A recent ruling on a lawsuit filed in 2019 says the city of Clovis must begin the process of building more high-density, affordable housing and has been violating a state law by not doing so.
Attorney Patience Milrod, executive director of Central California Legal Services, says Clovis has traditionally zoned for single family homes, pricing out low-income residents.
“The court’s order will force Clovis for the first time in decades to zone for lower-income housing, which is something Clovis has refused to do for, gosh, at least 50 years,” Milrod says.
She filed the lawsuit on behalf of Dez Martinez, a homeless advocate and founder of the non-profit, We Are Not Invisible. Martinez became aware of the problem when she was looking for housing a few years ago.
“When I got a homeless voucher, that was the first place I ran back to, to go look for and I couldn't find anything because I didn't want to be in Fresno because all the places that accepted my vouchers in Fresno were high-crime areas,” she says.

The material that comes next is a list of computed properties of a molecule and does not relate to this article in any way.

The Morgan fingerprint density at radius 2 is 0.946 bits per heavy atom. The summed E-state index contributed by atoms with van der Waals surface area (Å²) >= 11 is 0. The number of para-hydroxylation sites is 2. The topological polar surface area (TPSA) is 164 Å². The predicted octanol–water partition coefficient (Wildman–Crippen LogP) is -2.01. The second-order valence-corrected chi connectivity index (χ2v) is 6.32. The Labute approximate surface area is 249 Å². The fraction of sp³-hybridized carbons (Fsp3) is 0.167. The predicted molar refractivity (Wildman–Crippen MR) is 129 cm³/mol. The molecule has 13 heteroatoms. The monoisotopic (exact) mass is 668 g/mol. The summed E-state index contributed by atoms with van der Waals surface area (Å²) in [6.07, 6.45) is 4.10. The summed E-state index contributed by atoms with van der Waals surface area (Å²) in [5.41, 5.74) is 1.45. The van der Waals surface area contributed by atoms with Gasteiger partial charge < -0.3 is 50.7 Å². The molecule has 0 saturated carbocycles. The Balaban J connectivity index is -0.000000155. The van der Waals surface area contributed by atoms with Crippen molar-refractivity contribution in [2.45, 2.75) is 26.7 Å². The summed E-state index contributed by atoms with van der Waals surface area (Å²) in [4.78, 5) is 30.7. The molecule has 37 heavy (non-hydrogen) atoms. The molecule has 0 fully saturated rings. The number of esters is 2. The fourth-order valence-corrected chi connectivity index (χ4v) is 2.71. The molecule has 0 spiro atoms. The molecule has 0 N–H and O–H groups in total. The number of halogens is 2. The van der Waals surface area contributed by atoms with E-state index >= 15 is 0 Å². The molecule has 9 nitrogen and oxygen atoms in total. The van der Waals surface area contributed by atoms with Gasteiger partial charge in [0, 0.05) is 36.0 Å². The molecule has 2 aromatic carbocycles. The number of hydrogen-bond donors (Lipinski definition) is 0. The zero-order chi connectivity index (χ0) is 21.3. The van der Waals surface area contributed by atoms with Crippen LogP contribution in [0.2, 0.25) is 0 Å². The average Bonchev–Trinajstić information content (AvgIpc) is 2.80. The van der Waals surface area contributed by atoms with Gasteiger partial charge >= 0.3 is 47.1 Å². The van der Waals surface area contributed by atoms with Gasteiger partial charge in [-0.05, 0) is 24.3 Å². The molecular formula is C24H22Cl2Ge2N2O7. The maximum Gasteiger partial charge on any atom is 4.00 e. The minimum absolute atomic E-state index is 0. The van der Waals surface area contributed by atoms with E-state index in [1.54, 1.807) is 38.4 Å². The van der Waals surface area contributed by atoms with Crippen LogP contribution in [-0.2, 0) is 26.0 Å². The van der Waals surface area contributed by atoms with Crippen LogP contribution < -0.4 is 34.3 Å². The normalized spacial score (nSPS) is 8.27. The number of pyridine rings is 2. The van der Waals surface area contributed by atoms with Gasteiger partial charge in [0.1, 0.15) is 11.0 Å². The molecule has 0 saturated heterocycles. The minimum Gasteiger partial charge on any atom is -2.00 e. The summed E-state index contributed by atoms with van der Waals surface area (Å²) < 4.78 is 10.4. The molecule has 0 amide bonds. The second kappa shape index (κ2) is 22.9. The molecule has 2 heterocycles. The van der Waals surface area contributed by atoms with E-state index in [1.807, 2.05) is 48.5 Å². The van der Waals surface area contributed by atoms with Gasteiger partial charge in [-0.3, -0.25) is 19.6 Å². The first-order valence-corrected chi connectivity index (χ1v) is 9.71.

The ruling says a court order will be issued soon, forcing the city to comply with the Housing Element Law. The law requires high-density, low income housing to be made available.
That means the city will have to properly zone for 4,400 units in four months. Once that happens, developers can then build high-density housing at a minimum of 20 units per acre. The order requires 200 acres to be zoned.
Martinez says low-income families deserve an equal opportunity to live in communities like Clovis.
“They need to be given vouchers and opportunities to go into a neighborhood that is clean, that is crime free, close to schools, close to clean parks, close to a lot more lighting. They have a lot of lighting on their streets,” Martinez says.
The order may be issued in the next two weeks. In that time, the city of Clovis can file an appeal.